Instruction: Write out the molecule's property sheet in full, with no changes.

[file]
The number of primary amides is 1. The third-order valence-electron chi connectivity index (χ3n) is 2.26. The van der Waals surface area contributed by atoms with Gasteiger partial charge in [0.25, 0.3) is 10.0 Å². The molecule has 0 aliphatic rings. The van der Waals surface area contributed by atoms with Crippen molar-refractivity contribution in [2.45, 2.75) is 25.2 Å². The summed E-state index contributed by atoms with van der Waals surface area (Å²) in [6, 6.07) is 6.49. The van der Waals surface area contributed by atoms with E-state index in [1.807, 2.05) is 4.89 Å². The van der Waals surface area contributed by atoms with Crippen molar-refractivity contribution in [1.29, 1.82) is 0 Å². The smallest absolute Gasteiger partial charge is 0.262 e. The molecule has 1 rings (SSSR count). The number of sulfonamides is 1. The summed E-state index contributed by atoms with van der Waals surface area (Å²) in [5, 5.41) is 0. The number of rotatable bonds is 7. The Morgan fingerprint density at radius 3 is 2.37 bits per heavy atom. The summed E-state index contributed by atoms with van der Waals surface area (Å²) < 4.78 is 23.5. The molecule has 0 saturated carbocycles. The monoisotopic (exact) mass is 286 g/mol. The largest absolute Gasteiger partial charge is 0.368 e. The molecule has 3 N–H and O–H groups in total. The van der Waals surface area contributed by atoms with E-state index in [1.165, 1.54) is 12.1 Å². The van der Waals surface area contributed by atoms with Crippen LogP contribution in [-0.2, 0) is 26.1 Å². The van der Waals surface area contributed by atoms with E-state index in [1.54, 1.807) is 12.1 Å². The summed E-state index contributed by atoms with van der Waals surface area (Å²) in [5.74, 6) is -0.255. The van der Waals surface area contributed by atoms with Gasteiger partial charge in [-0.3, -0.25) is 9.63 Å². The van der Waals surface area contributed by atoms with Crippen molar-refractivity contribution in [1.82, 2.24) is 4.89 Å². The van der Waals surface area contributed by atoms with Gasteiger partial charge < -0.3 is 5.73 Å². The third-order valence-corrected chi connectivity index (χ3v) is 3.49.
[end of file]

The number of primary amides is 1. The third-order valence-electron chi connectivity index (χ3n) is 2.26. The van der Waals surface area contributed by atoms with Gasteiger partial charge in [0.25, 0.3) is 10.0 Å². The molecule has 0 aliphatic rings. The van der Waals surface area contributed by atoms with Crippen molar-refractivity contribution in [2.45, 2.75) is 25.2 Å². The summed E-state index contributed by atoms with van der Waals surface area (Å²) in [6, 6.07) is 6.49. The van der Waals surface area contributed by atoms with E-state index in [1.807, 2.05) is 4.89 Å². The van der Waals surface area contributed by atoms with Crippen molar-refractivity contribution in [1.29, 1.82) is 0 Å². The smallest absolute Gasteiger partial charge is 0.262 e. The molecule has 1 rings (SSSR count). The number of sulfonamides is 1. The summed E-state index contributed by atoms with van der Waals surface area (Å²) in [5, 5.41) is 0. The number of rotatable bonds is 7. The Morgan fingerprint density at radius 3 is 2.37 bits per heavy atom. The summed E-state index contributed by atoms with van der Waals surface area (Å²) < 4.78 is 23.5. The molecule has 0 saturated carbocycles. The monoisotopic (exact) mass is 286 g/mol. The largest absolute Gasteiger partial charge is 0.368 e. The molecule has 3 N–H and O–H groups in total. The van der Waals surface area contributed by atoms with E-state index in [1.165, 1.54) is 12.1 Å². The van der Waals surface area contributed by atoms with Crippen LogP contribution in [-0.2, 0) is 26.1 Å². The van der Waals surface area contributed by atoms with E-state index in [1.54, 1.807) is 12.1 Å². The summed E-state index contributed by atoms with van der Waals surface area (Å²) in [5.74, 6) is -0.255. The van der Waals surface area contributed by atoms with Gasteiger partial charge in [-0.3, -0.25) is 9.63 Å². The van der Waals surface area contributed by atoms with Crippen molar-refractivity contribution in [1.82, 2.24) is 4.89 Å². The van der Waals surface area contributed by atoms with Gasteiger partial charge < -0.3 is 5.73 Å². The third-order valence-corrected chi connectivity index (χ3v) is 3.49.